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Van trumps TO in MLS season ticket drive
March 23, 2009, 9:13 AM
Filed under: MLS Expansion, Toronto FC, Vancouver Whitecaps FC

Major League Soccer is already a hit.Toronto FC was announced May 11, 2006. By Aug. 25 that year there were only 3,000 deposits. It took until the start of 2007 to reach 7,000.

MLS comes to B.C. Place Stadium in 2011.

When Vancouver was awarded the 17th franchise last Wednesday, the Vancouver Whitecaps announced 5,000 season ticket deposits at $50 each would go on sale Saturday morning. Before noon Sunday, 4,500 were purchased.

Vancouverites are showing why this is Canada’s soccer city.

Source: Click Here

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TFC players support MLS expansion in Canada
March 14, 2009, 9:23 AM
Filed under: MLS Expansion, Toronto FC, Vancouver Whitecaps FC

Jim Brennan has seen the difference on Toronto soccer fields.

The jerseys of Juventus, AC Milan, Manchester United and other European clubs are still popular with kids playing the game. But these days so too are the colours of Toronto FC, the lone Canadian team among North America’s best, Major League Soccer.

“When you have a team that you support as a kid, and it’s local, you can dream of one day playing for that team and that’s something special,” Brennan, the Toronto native who is TFC’s captain, said as the team prepared for tonight’s championship game in the Carolina Challenge Cup.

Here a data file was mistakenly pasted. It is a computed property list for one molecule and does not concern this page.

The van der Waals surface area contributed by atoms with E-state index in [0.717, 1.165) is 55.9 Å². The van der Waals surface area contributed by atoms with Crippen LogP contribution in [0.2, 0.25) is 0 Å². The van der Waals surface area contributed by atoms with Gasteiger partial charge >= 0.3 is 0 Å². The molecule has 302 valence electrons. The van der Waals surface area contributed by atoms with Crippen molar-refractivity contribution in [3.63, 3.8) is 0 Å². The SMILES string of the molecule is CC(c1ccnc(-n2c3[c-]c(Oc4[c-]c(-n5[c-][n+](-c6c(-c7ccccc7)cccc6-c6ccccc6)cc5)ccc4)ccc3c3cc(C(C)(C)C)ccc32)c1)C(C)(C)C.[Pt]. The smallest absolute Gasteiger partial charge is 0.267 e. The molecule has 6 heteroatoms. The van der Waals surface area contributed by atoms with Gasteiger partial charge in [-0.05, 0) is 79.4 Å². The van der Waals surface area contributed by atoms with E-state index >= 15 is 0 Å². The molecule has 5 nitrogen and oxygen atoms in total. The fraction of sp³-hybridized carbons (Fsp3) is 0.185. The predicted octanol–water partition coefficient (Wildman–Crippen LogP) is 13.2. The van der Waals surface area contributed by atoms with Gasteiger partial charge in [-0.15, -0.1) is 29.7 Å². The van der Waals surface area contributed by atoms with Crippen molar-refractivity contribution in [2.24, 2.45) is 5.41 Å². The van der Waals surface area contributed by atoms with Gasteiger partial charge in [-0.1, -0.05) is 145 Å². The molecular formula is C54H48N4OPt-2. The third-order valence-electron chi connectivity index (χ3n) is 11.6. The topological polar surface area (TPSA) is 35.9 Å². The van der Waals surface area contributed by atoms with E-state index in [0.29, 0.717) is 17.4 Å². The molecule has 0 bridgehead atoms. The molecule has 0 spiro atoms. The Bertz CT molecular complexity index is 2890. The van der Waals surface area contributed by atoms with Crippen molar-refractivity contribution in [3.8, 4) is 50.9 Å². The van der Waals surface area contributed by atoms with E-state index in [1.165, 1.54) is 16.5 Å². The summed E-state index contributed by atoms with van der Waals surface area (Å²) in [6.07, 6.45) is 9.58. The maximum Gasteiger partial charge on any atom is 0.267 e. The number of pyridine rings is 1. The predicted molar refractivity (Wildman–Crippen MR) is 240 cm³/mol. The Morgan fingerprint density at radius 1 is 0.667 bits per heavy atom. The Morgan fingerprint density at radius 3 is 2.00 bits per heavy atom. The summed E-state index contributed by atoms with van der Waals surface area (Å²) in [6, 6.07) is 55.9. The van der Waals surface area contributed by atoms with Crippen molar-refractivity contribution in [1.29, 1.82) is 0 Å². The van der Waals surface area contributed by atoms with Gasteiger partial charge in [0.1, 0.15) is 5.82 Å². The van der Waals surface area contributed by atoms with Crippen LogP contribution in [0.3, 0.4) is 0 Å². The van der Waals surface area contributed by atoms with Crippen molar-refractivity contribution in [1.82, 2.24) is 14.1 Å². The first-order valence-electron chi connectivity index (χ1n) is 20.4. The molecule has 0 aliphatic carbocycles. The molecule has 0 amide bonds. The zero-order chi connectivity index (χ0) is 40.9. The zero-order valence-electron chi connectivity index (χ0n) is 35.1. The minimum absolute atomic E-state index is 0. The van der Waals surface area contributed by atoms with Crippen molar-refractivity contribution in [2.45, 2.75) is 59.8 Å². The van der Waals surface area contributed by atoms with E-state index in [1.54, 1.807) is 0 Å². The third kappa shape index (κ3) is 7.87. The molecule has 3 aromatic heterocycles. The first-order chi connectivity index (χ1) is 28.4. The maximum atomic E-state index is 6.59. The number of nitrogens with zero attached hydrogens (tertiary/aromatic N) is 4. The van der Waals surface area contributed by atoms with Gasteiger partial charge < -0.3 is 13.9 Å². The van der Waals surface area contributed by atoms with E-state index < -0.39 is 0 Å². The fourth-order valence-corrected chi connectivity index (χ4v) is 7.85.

“When I was a kid I never had that. That’s why I had to go over to Europe,” said Brennan, 31, who played in England for a decade before returning for TFC’s inaugural season in 2007. “If there was an opportunity, I’d have stayed in Toronto from day one.”

Now, as MLS looks to expand with the announcement of two more franchises for the 2011 season expected by month’s end, Canada is poised to add another team.

Vancouver is seen as the best bet among the four cities remaining in the bidding for a new franchise, which comes with a $40 million (U.S.) price tag – four times the amount Toronto paid. Ottawa, St. Louis and Portland are also looking to join the MLS, which is adding its 15th team in Seattle this season and another in Philadelphia for 2010.

Another Canadian team – or two – in the MLS would be a huge boost for soccer in the country, according to Brennan and other national team players on TFC. It would grow the popularity of the game by creating an instant rivalry with Toronto and give talented youngsters another option to stay at home and play in a top-flight pro league.